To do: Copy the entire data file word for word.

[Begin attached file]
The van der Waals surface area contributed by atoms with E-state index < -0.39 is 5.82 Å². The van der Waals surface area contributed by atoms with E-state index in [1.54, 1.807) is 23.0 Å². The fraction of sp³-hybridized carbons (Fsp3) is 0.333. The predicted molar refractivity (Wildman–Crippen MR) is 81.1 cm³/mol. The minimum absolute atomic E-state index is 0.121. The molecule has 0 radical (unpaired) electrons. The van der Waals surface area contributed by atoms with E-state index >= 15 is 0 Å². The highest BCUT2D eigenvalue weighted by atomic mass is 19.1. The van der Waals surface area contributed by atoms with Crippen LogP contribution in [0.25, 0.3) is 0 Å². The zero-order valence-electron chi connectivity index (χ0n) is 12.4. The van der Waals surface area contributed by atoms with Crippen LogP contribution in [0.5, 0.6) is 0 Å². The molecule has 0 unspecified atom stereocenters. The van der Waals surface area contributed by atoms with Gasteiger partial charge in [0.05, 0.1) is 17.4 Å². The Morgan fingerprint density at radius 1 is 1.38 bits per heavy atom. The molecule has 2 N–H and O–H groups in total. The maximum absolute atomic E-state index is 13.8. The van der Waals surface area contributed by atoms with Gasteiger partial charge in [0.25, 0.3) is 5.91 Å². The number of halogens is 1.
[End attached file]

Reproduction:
The van der Waals surface area contributed by atoms with E-state index < -0.39 is 5.82 Å². The van der Waals surface area contributed by atoms with E-state index in [1.54, 1.807) is 23.0 Å². The fraction of sp³-hybridized carbons (Fsp3) is 0.333. The predicted molar refractivity (Wildman–Crippen MR) is 81.1 cm³/mol. The minimum absolute atomic E-state index is 0.121. The molecule has 0 radical (unpaired) electrons. The van der Waals surface area contributed by atoms with E-state index >= 15 is 0 Å². The highest BCUT2D eigenvalue weighted by atomic mass is 19.1. The van der Waals surface area contributed by atoms with Crippen LogP contribution in [0.25, 0.3) is 0 Å². The zero-order valence-electron chi connectivity index (χ0n) is 12.4. The van der Waals surface area contributed by atoms with Crippen LogP contribution in [0.5, 0.6) is 0 Å². The molecule has 0 unspecified atom stereocenters. The van der Waals surface area contributed by atoms with Gasteiger partial charge in [0.05, 0.1) is 17.4 Å². The Morgan fingerprint density at radius 1 is 1.38 bits per heavy atom. The molecule has 2 N–H and O–H groups in total. The maximum absolute atomic E-state index is 13.8. The van der Waals surface area contributed by atoms with Gasteiger partial charge in [0.25, 0.3) is 5.91 Å². The number of halogens is 1.